By Emily Tilbitlate | Former Beacon fashion editor
Bright fall foliage jangled in the breeze as students dressed in hoodies, leggings and skinny jeans ambled their way across campus toward the Bass Lake University Concourse last week to look for employment.
Inside, stretched across the lobby like a sea of tables, local area business owners stood in suits of worsted wool and chamois awaiting the throng of job-hungry youth, a throng that never materialized.
The Annual Fall Career Day attracted few participants, despite the aforementioned amblers, many of whom turned out to not be looking for anything at all.
At the booth set up by Beijing Bait & Tackle owner Johnny Wen, who was sporting the latest in high-tech waders, the small business owner baited his hook with a looped documentary featuring highlights from his daring line of work, not to mention a live bug or two.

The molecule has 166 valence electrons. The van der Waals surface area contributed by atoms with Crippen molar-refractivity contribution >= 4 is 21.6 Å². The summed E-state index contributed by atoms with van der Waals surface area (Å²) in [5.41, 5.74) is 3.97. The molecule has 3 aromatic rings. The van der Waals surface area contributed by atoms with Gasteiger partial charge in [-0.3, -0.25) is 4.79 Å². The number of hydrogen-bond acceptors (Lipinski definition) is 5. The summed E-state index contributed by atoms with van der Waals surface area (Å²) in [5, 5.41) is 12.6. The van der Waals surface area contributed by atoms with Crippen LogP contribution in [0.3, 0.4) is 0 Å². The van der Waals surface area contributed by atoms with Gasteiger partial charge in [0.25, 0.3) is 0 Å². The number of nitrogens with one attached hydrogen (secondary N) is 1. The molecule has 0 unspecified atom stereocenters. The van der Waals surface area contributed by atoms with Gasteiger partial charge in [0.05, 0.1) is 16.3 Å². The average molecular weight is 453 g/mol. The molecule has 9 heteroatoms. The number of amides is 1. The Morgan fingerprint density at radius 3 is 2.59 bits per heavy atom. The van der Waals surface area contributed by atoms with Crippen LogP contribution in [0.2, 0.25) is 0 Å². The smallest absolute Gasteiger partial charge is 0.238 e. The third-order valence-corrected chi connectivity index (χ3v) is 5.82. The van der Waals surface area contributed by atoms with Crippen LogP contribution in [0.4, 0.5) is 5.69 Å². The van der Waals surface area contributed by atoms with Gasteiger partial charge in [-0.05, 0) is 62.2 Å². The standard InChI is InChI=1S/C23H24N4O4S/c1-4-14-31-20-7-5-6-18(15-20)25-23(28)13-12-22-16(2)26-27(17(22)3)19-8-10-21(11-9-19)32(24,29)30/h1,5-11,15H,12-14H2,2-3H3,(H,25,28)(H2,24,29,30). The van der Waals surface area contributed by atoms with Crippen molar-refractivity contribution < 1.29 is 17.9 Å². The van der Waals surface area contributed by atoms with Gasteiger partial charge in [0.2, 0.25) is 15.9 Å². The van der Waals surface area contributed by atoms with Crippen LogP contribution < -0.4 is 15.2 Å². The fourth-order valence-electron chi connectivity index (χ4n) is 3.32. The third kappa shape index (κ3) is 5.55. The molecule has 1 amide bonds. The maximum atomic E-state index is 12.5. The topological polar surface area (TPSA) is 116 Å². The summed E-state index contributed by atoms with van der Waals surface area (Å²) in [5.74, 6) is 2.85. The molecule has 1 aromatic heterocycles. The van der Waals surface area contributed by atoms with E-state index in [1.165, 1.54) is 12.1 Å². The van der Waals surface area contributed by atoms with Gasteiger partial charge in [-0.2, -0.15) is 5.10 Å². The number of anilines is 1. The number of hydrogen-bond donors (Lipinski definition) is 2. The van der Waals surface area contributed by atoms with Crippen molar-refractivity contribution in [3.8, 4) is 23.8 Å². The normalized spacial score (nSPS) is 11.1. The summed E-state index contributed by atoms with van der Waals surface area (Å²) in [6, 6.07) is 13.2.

Entitled “By Hook or by Fine Mesh Net,” the video depicted bait & tackle owners from around the lake as they braved the relentless chirping and grossness to capture crickets and nightcrawlers to take to market. In one harrowing scene, Wen had to be rushed to his backroom medicine chest for bandages to stanch blood flow from a thumb wound sustained while tying a fly.
Ten-year-old Benny Lemon was looking for his older brother when he happened upon the job fair and Wen’s table. He stopped when he saw the video. The lad stood still as a mannequin awaiting a makeover, mesmerized by Wen’s quick action in closing the gash
“He’s like Rambo,” Lemon said. “Or some modern counterpart.”
Up to that point, Lemon said he had expressed a desire to be a firefighter or a police officer when he grew up. But not anymore.
“No doubt about it. I want a career in bait & tackle,” Lemon said triumphantly. “Just like brave Mr. Wen.”